“Then there was a real short pause for about two seconds. Then there was a massive boom that shook my whole house,” Smith said.
Gerhardt said the wreckage could take up to three days to clear from the house, whose second story the plane had nearly shorn off before becoming embedded in the basement.
He said a third home was also affected.
The flight left Leesburg, Virginia, with only the pilot aboard, before 10 a.m., authorities said. The pilot was cleared to land at the Linden Airport, roughly 4 miles from the crash, but he suddenly lost contact with air traffic control, according to Gerhardt.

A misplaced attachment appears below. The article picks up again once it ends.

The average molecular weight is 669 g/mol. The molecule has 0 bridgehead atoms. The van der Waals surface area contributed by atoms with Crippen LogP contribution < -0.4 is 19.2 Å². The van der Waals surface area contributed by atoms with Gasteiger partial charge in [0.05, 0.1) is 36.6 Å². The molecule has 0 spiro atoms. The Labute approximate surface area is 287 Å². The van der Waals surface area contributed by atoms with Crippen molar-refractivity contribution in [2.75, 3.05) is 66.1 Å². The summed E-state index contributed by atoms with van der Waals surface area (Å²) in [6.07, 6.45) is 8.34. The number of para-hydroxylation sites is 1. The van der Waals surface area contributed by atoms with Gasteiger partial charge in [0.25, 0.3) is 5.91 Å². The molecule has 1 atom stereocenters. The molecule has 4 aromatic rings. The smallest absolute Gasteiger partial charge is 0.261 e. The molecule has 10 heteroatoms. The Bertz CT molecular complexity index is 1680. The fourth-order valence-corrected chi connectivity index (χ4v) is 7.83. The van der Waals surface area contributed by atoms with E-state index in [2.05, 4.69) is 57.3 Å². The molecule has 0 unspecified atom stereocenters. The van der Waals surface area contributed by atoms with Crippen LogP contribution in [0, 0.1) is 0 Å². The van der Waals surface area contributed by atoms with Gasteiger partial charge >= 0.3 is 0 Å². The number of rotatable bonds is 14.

Gerhardt said the pilot was flying using instrument flight rules typically used by experienced pilots when flying with reduced visibility. The weather in the area was cloudy and misty at the time of the crash.
The air traffic control tower at nearby Newark Liberty International Airport was handling the pilot’s approach Tuesday, as it regularly does for approaches to Linden Airport under instrument flight rules, Linden Airport manager Paul Dudley said.